‘But, why me?’
‘Well, if you mock a hen and take advantage of her, she will burn you back.’
‘What are we going to do Margery?’ Bitsie asked, pecking in the dirt for some worms. The two hens were far away from the barn, avoiding any nosy hens, or roosters for that matter, who would intrude on their important conversation.
Margery turned her long neck, and looked over her wing, making sure they were alone, ‘We frame him tomorrow,’ she said, facing Bitsie now.
‘Have you seen him today, the gloat that he’s become?’
‘He attempted to mount two, four-month-old pullets, the fool! Aunt Edna had to shoo him away before he ruined their chickhood. We cannot live like this anymore. I do not want my little chicks fathered by a cockerel of his nature.’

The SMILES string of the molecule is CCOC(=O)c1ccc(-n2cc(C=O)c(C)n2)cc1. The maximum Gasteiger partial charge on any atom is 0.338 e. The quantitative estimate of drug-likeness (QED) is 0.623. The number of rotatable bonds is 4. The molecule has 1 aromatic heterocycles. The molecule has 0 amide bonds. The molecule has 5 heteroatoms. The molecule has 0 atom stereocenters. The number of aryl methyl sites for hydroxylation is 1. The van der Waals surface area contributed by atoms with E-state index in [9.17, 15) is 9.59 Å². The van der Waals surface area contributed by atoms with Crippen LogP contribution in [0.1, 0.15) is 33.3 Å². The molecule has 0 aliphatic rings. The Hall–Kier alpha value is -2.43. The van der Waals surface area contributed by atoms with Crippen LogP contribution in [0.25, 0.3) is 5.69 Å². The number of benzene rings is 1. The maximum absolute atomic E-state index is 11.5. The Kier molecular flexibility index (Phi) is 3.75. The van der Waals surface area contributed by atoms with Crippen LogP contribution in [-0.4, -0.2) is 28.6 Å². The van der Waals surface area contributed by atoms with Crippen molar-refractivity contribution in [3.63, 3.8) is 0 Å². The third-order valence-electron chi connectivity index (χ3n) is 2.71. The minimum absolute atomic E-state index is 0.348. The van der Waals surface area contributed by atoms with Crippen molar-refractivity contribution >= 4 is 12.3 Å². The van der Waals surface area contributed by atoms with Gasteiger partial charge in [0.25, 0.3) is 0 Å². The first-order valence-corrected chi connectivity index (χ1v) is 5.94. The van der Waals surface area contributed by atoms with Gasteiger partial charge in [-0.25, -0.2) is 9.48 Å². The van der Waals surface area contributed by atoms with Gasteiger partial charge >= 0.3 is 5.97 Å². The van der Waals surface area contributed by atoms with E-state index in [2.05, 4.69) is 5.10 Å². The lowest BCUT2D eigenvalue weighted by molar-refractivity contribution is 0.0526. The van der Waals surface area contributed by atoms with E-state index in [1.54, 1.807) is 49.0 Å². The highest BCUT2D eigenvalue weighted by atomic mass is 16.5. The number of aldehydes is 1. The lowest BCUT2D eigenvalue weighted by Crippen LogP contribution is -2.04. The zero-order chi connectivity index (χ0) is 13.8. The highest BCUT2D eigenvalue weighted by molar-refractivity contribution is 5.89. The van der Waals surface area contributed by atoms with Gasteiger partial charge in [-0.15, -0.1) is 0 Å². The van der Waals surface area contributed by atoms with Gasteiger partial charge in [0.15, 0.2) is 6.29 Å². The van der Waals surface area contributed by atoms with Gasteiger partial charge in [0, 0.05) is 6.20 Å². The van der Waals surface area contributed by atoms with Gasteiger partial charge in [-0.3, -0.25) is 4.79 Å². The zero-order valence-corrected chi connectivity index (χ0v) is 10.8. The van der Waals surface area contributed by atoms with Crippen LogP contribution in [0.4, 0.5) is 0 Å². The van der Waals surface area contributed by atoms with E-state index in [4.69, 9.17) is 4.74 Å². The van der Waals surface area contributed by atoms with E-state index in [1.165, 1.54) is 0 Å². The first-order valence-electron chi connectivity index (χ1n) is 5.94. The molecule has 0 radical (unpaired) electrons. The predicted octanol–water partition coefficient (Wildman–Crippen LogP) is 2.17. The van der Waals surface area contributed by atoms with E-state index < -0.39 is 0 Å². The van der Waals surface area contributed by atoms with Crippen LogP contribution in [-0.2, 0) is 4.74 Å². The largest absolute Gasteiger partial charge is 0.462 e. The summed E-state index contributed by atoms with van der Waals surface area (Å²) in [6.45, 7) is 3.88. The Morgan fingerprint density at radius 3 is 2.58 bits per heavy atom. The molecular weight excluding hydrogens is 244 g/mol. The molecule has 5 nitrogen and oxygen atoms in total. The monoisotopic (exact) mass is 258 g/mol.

‘He gloats around the farm like an arrogant cock, and you saw how he acted last week when I told him about my fake pregnancy. The buffoon darted away, scared of the responsibilities of roosterhood. He’s not fit to be the next leader of our brood,’ Bitsie said.
‘I think it’s time for plan, ‘Hen Domination with a Catrice Egg’ – or whatever those stupid peasants are scared of.’
‘You mean, it’s time we killed him?’
‘Bitsie, there’s only Henry who is the eldest rooster left. All the other little cockerels are a couple of days old. Without Gerald in the picture I can – we can finally run our brood the way it’s supposed to. Without the cocky roosters belittling us because all we can do is cluck and lay damn eggs. I think it’s time our dear Gerald, the Gasconade, learns what it feels like to be used without your own will and to lay eggs without your own control. We will become, the Almighty Hellacious Hens!’
The statement made…[said that] the executioner on cutting open the cock found three more eggs in him, [this] is of course absurd; [what] we have to do [deal] in this case [is] not with a freak of nature, but with the freak of an excited imagination tainted with superstition.
– E. P Evans, The Criminal Prosecution and Capital Punishment of Animals